If this was to occur it would obviously deal a major blow to the NBN roll-out schedule in WA and SA.
As yet Syntheo/Service Stream is the only NBN prime contractor to be evidently struggling to meet roll-out targets within the financial framework of its contract. But according to reports in industry newsletter Communications Day, at least one other company has suffered losses of over $50 million on its NBN contracts.
Meanwhile reports persist of sub-contractors being engaged at loss-making rates - and exposed to health and safety risks.
The NBN roll-out is a massive and complex project on which some delays and cost blow-outs could always have been expected. The question posed over the last six months, however, is whether there are more fundamental problems with the construction model, timetable and funding levels of the project.
The CWU believes these questions must be addressed in order to ensure that the pay and conditions of those working on the NBN roll-out meet the best industry standards.
Independent members of federal parliament have indicated they will not support changes to legislation designed to improve unions' access to members' workplaces.
Under Labor's Fair Work Act, unions have the right to enter workplaces where they have members or potential members provided they give employers notice of their intention to do so.
But they have no particular rights about where they can meet these employees. Needless to say this often means that employers choose inconvenient and/or out of the way locations for workplace meetings. Or they choose rooms where employees can be watched by management as they talk to the union.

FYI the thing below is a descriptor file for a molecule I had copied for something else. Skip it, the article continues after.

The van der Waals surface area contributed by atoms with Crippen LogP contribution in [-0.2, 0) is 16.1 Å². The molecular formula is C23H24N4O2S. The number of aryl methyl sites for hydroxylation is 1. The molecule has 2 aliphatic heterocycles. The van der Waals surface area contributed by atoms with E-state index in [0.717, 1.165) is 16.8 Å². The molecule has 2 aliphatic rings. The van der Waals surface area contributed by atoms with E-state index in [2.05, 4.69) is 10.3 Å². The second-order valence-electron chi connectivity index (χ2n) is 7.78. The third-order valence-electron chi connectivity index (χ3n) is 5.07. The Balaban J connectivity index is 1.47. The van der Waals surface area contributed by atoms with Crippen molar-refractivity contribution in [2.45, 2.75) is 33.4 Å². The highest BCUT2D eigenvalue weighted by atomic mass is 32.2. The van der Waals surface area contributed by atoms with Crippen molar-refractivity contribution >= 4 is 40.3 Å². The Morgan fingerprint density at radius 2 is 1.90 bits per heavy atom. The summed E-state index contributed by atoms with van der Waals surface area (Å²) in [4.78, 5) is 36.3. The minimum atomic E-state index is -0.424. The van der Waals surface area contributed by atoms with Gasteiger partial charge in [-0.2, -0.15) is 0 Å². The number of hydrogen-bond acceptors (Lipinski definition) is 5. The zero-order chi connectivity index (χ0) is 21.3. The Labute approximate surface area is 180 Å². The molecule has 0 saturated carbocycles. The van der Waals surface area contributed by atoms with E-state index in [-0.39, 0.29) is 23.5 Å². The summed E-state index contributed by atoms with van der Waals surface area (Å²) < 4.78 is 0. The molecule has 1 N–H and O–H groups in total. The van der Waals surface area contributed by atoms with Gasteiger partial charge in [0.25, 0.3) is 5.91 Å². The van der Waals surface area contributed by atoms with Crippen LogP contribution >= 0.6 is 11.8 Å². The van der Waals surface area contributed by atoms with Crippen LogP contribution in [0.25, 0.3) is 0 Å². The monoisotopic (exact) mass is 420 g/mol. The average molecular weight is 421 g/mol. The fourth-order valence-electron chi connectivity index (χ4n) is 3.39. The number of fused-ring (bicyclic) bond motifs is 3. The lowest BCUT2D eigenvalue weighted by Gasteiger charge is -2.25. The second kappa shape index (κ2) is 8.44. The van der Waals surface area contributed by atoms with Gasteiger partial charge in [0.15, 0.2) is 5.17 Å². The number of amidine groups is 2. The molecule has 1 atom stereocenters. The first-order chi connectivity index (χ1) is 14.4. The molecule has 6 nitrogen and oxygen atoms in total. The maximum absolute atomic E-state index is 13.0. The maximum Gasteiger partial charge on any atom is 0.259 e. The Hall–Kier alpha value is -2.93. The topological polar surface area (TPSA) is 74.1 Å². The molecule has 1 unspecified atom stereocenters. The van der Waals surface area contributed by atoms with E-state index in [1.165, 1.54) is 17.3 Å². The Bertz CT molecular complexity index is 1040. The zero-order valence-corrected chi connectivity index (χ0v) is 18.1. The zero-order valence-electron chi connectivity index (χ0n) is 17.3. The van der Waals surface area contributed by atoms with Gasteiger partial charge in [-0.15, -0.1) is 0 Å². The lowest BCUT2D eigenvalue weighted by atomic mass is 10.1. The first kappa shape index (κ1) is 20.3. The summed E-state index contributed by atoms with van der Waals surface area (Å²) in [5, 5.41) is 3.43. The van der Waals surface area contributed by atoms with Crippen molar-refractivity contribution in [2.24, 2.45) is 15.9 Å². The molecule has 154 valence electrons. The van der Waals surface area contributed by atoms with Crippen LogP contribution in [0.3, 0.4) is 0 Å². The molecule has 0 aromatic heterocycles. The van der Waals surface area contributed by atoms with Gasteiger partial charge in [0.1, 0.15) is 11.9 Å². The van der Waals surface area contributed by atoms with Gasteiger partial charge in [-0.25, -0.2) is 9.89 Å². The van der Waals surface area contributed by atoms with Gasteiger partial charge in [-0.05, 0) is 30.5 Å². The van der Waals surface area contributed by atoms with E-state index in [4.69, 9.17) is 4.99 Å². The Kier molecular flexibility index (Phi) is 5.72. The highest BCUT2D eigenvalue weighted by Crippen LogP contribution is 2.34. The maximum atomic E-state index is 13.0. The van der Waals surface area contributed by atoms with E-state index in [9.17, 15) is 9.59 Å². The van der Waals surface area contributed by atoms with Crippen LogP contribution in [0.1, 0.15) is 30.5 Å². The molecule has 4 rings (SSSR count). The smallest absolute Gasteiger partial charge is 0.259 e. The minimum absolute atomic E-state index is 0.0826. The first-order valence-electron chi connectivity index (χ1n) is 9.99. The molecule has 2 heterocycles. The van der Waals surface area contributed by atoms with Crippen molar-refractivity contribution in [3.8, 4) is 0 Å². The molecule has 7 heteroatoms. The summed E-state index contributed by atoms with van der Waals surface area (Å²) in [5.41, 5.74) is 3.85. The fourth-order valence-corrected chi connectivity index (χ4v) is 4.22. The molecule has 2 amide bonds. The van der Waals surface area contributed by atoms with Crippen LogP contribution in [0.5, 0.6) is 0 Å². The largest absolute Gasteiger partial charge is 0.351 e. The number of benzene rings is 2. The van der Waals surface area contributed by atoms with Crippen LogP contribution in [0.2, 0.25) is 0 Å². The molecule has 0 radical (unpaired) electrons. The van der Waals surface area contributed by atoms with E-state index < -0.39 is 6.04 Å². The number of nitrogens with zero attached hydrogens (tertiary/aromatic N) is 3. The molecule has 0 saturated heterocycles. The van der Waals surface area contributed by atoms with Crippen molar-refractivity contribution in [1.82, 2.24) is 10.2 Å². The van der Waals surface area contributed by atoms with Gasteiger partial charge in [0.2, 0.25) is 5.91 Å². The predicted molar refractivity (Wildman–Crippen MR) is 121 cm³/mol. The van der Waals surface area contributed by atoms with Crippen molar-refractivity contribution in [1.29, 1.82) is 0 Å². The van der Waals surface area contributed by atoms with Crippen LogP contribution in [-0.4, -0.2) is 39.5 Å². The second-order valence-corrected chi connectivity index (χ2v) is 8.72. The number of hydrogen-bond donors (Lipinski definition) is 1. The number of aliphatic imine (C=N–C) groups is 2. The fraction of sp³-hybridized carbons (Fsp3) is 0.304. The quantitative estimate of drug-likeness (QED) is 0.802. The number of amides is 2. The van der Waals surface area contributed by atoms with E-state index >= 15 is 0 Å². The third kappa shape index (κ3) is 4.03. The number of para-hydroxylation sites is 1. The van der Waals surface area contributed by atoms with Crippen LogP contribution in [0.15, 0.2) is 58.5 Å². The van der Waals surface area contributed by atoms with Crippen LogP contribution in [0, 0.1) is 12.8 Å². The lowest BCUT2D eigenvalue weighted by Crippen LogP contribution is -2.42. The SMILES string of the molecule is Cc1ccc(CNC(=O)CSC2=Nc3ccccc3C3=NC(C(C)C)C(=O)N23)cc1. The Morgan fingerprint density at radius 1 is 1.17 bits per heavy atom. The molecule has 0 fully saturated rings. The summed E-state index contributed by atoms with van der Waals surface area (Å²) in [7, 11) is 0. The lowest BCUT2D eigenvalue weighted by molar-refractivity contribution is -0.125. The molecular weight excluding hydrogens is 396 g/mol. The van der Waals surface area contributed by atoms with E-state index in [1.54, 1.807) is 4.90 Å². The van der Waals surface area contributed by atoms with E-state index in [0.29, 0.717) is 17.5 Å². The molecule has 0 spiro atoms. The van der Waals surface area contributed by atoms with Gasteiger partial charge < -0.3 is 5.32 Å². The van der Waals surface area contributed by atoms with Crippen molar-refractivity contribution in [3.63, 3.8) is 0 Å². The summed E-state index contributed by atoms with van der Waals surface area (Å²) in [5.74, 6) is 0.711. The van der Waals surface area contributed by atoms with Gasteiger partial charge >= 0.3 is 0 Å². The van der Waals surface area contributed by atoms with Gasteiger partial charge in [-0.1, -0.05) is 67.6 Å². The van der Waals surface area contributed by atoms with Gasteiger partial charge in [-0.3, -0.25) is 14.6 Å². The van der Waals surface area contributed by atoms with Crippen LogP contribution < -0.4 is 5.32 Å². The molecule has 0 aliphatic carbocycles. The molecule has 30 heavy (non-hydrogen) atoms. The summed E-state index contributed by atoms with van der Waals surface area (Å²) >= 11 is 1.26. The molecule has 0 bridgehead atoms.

Labor's proposals would ensure that union representatives have access to lunch rooms - a convenient and traditional place for workplace meetings - when they want to discuss issues with members on the job.
The proposal is one of a number of Labor amendments which are destined to fail after Independents Rob Oakshott and Tony Windsor said they would only vote for changes to current law that had the support of both Labor and the Coalition.
Not unsurprisingly there are not many of those. So changes to strengthen anti-bullying protections and to help protect penalty rates are also unlikely to go ahead.
It must be remembered that despite their support for the Gillard minority government, both Oakshott and Windsor are former National Party members. With an election approaching this is not a time when they are likely to change their spots.
Legislation introduced into the federal parliament by Labor will require employers to undertake market testing before bringing in new workers from outside Australia.
The move is designed to offer greater protections to both Australian and overseas workers by ensuring the 457 visa scheme is not used by employers to create a cheaper and more vulnerable local workforce.
Despite the fact that employers are by law required to employ 457 visa holders on the same terms and conditions as permanent Australian residents, evidence suggest that overseas workers are often being exploited by both employers and by immigration racketeers.
Recent reports in the Fairfax press revealed that some workers were paying immigration agents up to $40,000 dollars to come to Australia on the visas, leaving them heavily in debt and open to exploitation. Often they were being placed in the jobs well below their skill and expected earnings level.
Indebted to loan sharks and dependent on the employer for the continuation of their visa, such workers are unlikely to stand up for their rights - if they are aware of them.
The Labor legislation is aimed at putting some brakes on the current scheme by requiring all employers to demonstrate they had advertised for labour locally before sponsoring a worker from overseas.
It has been sharply opposed by business representatives but Labor Immigration Minister Brendan O'Connor says that companies that are already doing the right thing have nothing to fear.
The union movement has strongly supported the move.
"We need to ensure that 457 visas are only available where companies can show they have tried to recruit local workers, and that the Immigration Department properly monitors employers who use 457 visas," ACTU secretary Dave Oliver said.
"We also need to ensure that we are training local workers to fill future skills shortages, not simply relying on 457 visas."